There’s no rule in Nanowrimo that says that you can’t spend your October outlining your plot, sketching out your characters, doing some world building. A lot of folks do, and they will tell you that it does make the time spent noveling easier and more productive. But just as many people will tell you that they have no idea what they’re going to write when they sit down at the keyboard on November 1.

    And just so you know, this response contained 341 words, and I’m going to count them toward my November total.

  22. I do participate in NaNoWriMo–have since 2006–and I love it. I know that the works I complete will need a lot of work (thus NaNoEdMo in December), but it’s the fact that I got to sit down and, in one month, get the ideas that have been scrambling around in my head onto the page that keeps me coming back for more. I don’t always finish, but when I do it’s like pure bliss.

    The only “con” I’d disagree with is the one suggesting NaNoWriMo novels aren’t well planned … I spend most of October (if not sooner) planning my NaNoWriMo novel. Heck, if I’m honest, I start thinking about next year’s novel as soon as the clock hits 11:59:59 on November 30th (assuming that, at that time, I’ve completed the current year’s 50k race)! I plan characters, scenes, plot, and so much more (this year’s planning including coming up with a fictional town and two street’s worth of residents, plus a fake university and most of that university’s staff). Maybe it can be a bust if you *don’t* plan (sometimes it’s a total bust despite planning), but I’d say most NaNoWri-ers go into the month-long venture with pretty detailed plans under wing!

  23. I did NaNo two years in a row, and finished my novel both times! Will I ever do it again? Nope. Why? Way too much stress. I’m doing calmer writing challenges now. But for those who are so inclined…I say good luck to them!

  24. I don’t have the stamina to participate in a crazy thing like NaNoWriMo. This is for the young folks! (Am I allowed to cite age as an excuse to not put my nose to the grindstone?) Literal participation aside, I really enjoyed this article and it did get me motivated to do some serious work on my writing. And I’ll try to remember to invite Santa to my writing group! =)

  25. I am participating in NaNoWriMo this month! It’s awesome, but it means I don’t have time to write a comment to this article…or even be reading any articles at all! In fact, I’m already 157 words behind because of this!!

  26. I never heard of NaNoWriMo till ten minutes ago, when I read two completely unrelated articles about it, this one being the second. Suddenly I’m asking myself, is this serendipity morphing into destiny? Does this mean I need to dive into the meat grinder? Mostly I think no, because A) I haven’t obsessed about writing a novel in over a decade, and none of my festering unfinished products are fiction; B) at some point this month I have to start cleaning my house for Thanksgiving; C) the whole concept is nuts. All that said, the seismic inner vibration the idea of NaNoWriMo sets off in me — the excitement of diving so furiously into an impossible project — won’t go away, because what I do know about writing is that it takes “something” … something other than inner resolve, commitment, blah blah blah … to get me to finish anything at all. I need my life cordoned off into arbitrary time periods, like semesters or whatever, to organize myself toward completion. So let’s just say that I haven’t decided yet if I’ll take part in NaNoWriMo, and while I probably won’t, if I do, this comment will be how the sucker begins.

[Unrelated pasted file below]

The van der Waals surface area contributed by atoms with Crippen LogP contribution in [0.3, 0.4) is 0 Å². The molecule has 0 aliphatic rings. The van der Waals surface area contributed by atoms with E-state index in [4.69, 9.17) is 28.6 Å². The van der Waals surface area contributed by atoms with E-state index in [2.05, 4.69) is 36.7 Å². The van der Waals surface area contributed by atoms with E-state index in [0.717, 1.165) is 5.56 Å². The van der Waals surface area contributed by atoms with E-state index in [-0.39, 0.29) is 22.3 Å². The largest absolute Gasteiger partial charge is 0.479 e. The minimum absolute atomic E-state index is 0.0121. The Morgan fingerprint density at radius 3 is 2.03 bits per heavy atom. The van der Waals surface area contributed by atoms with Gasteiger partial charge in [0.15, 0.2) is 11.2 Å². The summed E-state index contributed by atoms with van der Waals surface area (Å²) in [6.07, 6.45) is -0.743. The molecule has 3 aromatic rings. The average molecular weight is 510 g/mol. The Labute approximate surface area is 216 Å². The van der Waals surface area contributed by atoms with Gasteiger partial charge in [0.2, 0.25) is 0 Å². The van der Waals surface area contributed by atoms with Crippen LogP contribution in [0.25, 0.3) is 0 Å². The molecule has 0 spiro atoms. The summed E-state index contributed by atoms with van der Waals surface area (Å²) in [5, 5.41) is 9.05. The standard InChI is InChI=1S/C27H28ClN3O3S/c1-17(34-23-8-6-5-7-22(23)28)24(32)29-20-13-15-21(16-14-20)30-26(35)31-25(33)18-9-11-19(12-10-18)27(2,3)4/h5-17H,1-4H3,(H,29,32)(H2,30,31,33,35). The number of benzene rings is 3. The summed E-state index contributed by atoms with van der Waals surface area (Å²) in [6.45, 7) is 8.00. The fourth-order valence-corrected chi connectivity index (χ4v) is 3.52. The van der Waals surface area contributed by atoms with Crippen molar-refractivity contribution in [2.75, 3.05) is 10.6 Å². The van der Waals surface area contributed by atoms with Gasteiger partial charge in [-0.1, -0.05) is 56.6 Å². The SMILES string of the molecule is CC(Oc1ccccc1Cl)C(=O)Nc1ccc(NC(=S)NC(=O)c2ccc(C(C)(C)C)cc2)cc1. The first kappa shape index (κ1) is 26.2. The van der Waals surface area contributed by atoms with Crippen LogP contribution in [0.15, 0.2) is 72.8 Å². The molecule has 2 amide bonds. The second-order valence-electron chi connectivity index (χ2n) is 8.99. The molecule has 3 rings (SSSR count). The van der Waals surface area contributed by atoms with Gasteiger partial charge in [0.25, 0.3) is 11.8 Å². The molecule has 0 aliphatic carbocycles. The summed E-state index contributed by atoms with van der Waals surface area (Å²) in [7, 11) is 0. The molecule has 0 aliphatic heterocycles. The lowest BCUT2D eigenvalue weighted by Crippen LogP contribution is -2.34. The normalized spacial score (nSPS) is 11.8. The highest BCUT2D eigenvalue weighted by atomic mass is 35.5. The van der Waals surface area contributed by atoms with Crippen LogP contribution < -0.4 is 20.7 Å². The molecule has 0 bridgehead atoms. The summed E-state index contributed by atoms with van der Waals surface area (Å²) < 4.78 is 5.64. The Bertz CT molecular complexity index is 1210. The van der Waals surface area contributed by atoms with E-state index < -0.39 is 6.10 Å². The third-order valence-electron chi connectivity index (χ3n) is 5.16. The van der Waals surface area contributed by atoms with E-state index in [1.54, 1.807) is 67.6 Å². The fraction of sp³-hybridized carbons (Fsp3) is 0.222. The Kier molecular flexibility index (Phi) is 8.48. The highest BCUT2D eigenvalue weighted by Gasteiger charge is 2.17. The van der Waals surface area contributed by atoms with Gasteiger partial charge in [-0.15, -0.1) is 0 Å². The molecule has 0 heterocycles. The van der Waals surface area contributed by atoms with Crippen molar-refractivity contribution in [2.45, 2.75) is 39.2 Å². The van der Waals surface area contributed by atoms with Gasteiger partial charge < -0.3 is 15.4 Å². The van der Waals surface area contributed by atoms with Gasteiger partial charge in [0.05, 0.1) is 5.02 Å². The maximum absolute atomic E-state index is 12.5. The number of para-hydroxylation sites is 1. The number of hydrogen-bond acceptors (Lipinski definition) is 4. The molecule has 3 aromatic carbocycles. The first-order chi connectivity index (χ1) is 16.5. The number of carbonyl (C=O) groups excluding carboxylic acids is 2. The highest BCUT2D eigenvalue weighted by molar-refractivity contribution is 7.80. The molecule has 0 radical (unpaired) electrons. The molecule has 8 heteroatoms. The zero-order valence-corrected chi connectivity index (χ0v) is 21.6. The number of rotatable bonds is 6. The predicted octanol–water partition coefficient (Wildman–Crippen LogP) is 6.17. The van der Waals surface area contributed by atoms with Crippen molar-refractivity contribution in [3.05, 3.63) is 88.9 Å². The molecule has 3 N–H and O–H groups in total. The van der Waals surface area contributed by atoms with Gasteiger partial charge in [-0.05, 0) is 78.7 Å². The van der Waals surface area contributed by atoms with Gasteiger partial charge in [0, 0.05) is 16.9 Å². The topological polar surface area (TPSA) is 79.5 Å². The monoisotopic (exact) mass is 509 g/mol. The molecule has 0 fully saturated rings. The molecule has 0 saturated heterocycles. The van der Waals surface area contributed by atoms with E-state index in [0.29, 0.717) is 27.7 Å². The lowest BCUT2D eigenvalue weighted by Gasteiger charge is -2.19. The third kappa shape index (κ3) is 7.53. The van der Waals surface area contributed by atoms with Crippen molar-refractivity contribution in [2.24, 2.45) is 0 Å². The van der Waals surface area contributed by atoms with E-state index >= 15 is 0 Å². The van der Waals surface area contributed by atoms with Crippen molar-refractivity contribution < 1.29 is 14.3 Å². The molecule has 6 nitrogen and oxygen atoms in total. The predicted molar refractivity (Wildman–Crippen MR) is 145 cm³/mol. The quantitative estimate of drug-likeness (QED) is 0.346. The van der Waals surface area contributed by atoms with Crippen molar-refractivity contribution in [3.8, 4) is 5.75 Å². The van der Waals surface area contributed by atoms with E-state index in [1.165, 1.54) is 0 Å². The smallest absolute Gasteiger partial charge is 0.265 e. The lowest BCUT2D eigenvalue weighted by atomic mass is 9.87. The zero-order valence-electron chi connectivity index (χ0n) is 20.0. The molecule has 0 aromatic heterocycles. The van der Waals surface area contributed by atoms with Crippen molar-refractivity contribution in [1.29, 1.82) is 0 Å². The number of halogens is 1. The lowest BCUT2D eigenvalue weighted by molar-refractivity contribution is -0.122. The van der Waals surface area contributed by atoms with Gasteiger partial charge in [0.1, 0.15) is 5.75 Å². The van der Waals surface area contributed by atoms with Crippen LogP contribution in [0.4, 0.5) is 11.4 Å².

27. Howdy, Writer’s Relievers!

    — Have you participated in NaNoWriMo? Why or why not? —


    A. Because I ain’t no Jack Kerouac.

    B. Because I am really, really, really lazy.

    C. Because I had not actually either heard or read of such a thing until today, so thanks for the advisory!

    D. All of the above.


Leave a reply

This site uses Akismet to reduce spam. Learn how your comment data is processed.

Sign me up for
FREE Publishing Leads & Tips
  • This field is for validation purposes and should be left unchanged.

WHY? Because our insider
know-how has helped
writers get over 18,000+ acceptances.

FREE Publishing Leads and Tips! Our e-publication, Submit Write Now!, delivered weekly to your inbox.
  • BEST (and proven) submission tips
  • Hot publishing leads
  • Calls to submit
  • Contest alerts
  • Notification of industry changes
  • And much more!
Live Chat Software